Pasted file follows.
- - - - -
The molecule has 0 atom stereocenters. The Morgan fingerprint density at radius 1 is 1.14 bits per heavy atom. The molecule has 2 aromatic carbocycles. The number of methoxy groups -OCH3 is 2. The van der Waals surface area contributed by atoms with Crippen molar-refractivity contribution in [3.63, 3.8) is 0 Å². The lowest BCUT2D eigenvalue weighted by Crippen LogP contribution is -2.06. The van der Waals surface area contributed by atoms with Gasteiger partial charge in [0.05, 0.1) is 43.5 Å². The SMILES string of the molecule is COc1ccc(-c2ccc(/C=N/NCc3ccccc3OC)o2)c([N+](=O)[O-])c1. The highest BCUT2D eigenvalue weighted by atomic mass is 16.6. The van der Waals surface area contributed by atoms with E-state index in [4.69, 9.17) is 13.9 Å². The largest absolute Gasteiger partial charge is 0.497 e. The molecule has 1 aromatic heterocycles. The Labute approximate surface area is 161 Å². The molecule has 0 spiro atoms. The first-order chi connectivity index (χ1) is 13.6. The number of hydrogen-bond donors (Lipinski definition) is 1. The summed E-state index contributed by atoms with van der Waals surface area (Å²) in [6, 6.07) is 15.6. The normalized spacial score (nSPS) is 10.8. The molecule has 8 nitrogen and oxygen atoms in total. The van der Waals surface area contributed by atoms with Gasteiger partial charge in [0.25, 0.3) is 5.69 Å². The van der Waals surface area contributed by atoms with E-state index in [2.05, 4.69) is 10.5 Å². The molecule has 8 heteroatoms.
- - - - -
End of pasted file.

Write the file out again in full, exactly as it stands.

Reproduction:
The molecule has 0 atom stereocenters. The Morgan fingerprint density at radius 1 is 1.14 bits per heavy atom. The molecule has 2 aromatic carbocycles. The number of methoxy groups -OCH3 is 2. The van der Waals surface area contributed by atoms with Crippen molar-refractivity contribution in [3.63, 3.8) is 0 Å². The lowest BCUT2D eigenvalue weighted by Crippen LogP contribution is -2.06. The van der Waals surface area contributed by atoms with Gasteiger partial charge in [0.05, 0.1) is 43.5 Å². The SMILES string of the molecule is COc1ccc(-c2ccc(/C=N/NCc3ccccc3OC)o2)c([N+](=O)[O-])c1. The highest BCUT2D eigenvalue weighted by atomic mass is 16.6. The van der Waals surface area contributed by atoms with E-state index in [4.69, 9.17) is 13.9 Å². The largest absolute Gasteiger partial charge is 0.497 e. The molecule has 1 aromatic heterocycles. The Labute approximate surface area is 161 Å². The molecule has 0 spiro atoms. The first-order chi connectivity index (χ1) is 13.6. The number of hydrogen-bond donors (Lipinski definition) is 1. The summed E-state index contributed by atoms with van der Waals surface area (Å²) in [6, 6.07) is 15.6. The normalized spacial score (nSPS) is 10.8. The molecule has 8 nitrogen and oxygen atoms in total. The van der Waals surface area contributed by atoms with Gasteiger partial charge in [0.25, 0.3) is 5.69 Å². The van der Waals surface area contributed by atoms with E-state index in [2.05, 4.69) is 10.5 Å². The molecule has 8 heteroatoms.